Diabetic ketoacidosis or DKA is a serious complication of type 1 diabetes It also occurs with type 2 diabetes, but less frequently. Insulin, which is secreted by the pancreas, helps sugar in the bloodstream enter the cells to create energy. When the body does not have enough insulin, the sugar accumulates in the blood and creates acids called ketones. Eventually, the excess ketones spill over into the urinary system and the body excretes them. If this buildup goes unchecked, it will lead to DKA, which may require emergency treatment. The condition can result in coma or death.
Symptoms of diabetic ketoacidosis can appear quickly, sometimes within a day. For diabetics and those who are at risk, knowing the symptoms is crucial. Sometimes, developing the condition can lead to a diagnosis of diabetes for the first time.
Triggers may include administering too little insulin or missing doses. Illness or infection can also bring on DKA. Illness causes stress hormones, cortisol and adrenaline, to enter the bloodstream. This interferes with insulin production. Other causes include emotional or physical trauma, excessive alcohol and drug use (particularly cocaine), heart attack, and medications such as anti-inflammatories or diuretics.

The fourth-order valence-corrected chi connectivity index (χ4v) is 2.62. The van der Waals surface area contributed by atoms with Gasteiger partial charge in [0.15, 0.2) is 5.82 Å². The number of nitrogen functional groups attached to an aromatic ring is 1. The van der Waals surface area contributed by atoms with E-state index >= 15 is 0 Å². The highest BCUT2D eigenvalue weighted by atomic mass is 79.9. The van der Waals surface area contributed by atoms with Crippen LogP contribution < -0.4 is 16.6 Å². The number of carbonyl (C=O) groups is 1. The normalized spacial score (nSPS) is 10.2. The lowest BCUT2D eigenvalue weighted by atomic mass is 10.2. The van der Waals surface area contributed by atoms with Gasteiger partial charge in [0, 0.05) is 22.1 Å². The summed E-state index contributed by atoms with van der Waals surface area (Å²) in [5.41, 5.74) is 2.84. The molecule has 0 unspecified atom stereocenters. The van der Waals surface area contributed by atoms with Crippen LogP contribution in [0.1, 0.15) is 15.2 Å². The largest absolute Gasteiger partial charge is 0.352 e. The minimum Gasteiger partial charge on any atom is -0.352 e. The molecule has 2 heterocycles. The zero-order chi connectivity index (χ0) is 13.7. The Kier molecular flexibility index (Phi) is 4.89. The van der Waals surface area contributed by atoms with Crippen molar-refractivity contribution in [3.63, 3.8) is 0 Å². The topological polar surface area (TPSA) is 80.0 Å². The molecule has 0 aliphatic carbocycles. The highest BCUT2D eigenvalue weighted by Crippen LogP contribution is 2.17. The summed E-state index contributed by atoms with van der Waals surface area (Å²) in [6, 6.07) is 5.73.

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You can detect several specific markers of DKA at home with the proper testing kits, which help measure blood sugar (hyperglycemia) and ketones levels. You should seek medical care if a blood sugar reading is 300 mg per deciliter or above, or if ketones in the urine are detected.
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This site offers information designed for educational purposes only. You should not rely on any information on this site as a substitute for professional medical advice, diagnosis, treatment, or as a substitute for, professional counseling care, advice, diagnosis, or treatment. If you have any concerns or questions about your health, you should always consult with a physician or other healthcare professional.